With respect to tetracycline resistance, E. coli (p, <0.01) strains had more probability of being resistant (60%) to it than brucellae (16.7%), and enterobacteria (15%). Both E. coli (p, 0.0002) and Klebsiella (p, 0.08) strains were more often resistant to tetracycline than staphylococci (13%). Pseudomnads were more often resistant (46.2%) to tetracycline than Enterobacter (p, 0.05) and Staphylococcus ssp. (p, 0.03) strains. Though tetracycline is a comparatively older antibiotic and resistance to it is common in most of the bacteria [19], it (as doxicycline) is still considered drug of choice for treatment of brucellosis [26] due to sensitivity of brucellae to tetracyclines. In this study too brucellae were more often sensitive to tetracycline despite of having MDR.

For gentamicin, sensitivity of strains of different bacteria (73.9%- 100%) didn’t differ much, except for the strains of staphylococci and streptococci, which were more often resistant to gentamicin than strains of enterobacteria (p, 0.01, 0.05) and klebsiellae (p, 0.03, 0.08). Besides, Staphylococcus strains were also more commonly resistant to gentamicin (26.1%) than E. coli (p, 0.03) and B. abortus (p, 0.05). Aminoglycoside resistance in most of the GPBs including staphylococci and streptococci is reported more commonly than in GNBs (Singh et al.). Due to wide spectrum of activity and its effectiveness to inhibit majority of bacterial strain it is still considered to be the drug of last resort in many life threatening infections [27].

More number of E. agglomerans (50%) and Pseudomonas (53.8%) strains were nitrofurantoin resistant than strains of Staphylococcus (p, 0.03, 0.02) and Streptococcus (p, 0.08, 0.07) species. However, E. coli strains were less often resistant to nitrofurantoin (8.9%) than Pseudomonas (p, 0.0003) and K. pneumoniae (p, 0.008) strains. Similar pattern has been observed earlier for bacteria of veterinary clinical origin [15,20].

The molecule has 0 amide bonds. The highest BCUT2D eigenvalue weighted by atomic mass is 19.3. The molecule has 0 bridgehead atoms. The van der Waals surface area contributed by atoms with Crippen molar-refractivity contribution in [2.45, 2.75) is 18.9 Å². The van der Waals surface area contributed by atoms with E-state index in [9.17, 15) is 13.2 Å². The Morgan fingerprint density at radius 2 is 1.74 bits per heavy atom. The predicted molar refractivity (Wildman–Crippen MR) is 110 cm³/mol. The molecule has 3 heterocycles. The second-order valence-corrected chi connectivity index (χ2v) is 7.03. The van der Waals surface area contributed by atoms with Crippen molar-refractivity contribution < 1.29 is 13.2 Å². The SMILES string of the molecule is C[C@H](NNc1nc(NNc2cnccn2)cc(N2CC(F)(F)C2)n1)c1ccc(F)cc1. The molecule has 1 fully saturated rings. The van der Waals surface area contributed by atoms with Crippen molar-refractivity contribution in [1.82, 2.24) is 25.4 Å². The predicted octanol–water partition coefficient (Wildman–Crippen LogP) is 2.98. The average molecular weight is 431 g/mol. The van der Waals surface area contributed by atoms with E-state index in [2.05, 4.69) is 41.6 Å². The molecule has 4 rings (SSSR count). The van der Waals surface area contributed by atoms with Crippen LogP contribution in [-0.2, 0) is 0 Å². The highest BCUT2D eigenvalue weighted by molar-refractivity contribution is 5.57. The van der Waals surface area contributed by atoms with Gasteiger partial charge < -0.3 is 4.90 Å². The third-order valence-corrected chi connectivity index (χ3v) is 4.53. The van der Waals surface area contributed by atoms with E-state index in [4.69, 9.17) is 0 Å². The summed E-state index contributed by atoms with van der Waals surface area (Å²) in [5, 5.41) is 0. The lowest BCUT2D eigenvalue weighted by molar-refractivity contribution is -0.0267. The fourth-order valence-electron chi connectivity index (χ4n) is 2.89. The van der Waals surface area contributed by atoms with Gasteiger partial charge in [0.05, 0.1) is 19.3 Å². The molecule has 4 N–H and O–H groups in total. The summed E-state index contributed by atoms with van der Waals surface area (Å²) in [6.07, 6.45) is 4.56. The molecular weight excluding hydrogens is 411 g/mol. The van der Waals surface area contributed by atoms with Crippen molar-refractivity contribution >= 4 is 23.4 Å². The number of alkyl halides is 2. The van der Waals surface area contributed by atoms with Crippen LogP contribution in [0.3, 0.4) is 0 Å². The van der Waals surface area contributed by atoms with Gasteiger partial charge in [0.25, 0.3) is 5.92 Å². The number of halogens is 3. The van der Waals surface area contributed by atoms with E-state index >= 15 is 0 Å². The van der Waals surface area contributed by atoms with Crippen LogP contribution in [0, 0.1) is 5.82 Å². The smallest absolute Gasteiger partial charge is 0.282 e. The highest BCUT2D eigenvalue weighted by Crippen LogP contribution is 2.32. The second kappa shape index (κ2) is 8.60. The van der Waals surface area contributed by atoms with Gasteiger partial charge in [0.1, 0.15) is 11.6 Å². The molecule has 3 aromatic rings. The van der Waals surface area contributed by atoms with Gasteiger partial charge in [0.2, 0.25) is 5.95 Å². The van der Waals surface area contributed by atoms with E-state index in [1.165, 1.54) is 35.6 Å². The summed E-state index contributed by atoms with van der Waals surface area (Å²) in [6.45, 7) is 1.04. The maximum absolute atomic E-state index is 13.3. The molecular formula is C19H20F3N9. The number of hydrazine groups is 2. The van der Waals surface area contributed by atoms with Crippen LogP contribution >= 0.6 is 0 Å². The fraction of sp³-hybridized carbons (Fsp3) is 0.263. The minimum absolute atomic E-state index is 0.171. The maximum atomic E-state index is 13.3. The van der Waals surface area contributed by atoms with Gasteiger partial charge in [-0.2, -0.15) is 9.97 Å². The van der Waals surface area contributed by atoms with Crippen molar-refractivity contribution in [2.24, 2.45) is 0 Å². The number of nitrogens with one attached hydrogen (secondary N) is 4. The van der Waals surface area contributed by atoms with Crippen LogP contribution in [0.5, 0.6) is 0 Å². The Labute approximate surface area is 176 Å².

All B. abortus strains were resistant to co-trimoxazole and differed significantly from other bacteria (p, 0.02) and observations are in concurrence to earlier reports [26]. Probability of co-trimoxazole resistance was more among Pseudomonas (61.5%) strains than in K. pneumoniae (25%; p, 0.05) strains. In general, streptococci (45.5%; p, 0.02) and staphylococci (30.4%; p, 0.07) were more often resistant to ciprofloxacin than K. pneumoniae (6.3%), and Pseudomonas (7.7%; p, 0.03), and E. agglomerans (10%; p, 0.02) strains. Similar to cocci, more E. coli (42.2%) strains were ciprofloxacin resistant than K. pneumoniae (p, 0.0009), Pseudomonas (p, 0.02) and E. agglomerans strains (p, 0.01). However, B. abortus were even more (58.3%) commonly resistant to ciprofloxacin than E. agglomerans (p, 0.003), K. pneumoniae (p, 0.003) and Pseudomonas (p, 0.007) strains. An observation of more ciprofloxacin resistance in cocci than among GNBs is in concurrence to earlier reports [16,17].

Resistance to chloramphenicol was not detected in brucellae but was common among pseudomonads (38.5%). However, sensitivity to chloramphenicol not varied among strains of other bacteria (6.3-25%). Among pseudomonads chloramphenicol resistance was significantly more common than in strains of B. abortus (p, 0.02), E. coli (p, 0.07), K. pneumoniae (p, 0.03) and staphylococci (p, 0.08). Sensitivity of Brucella to chloramphenicol is a well-documented [26]. In recent years emergence of chloramphenicol resistance in pseudomonads has become a serious problem both in strains of human and animal origin [15,16].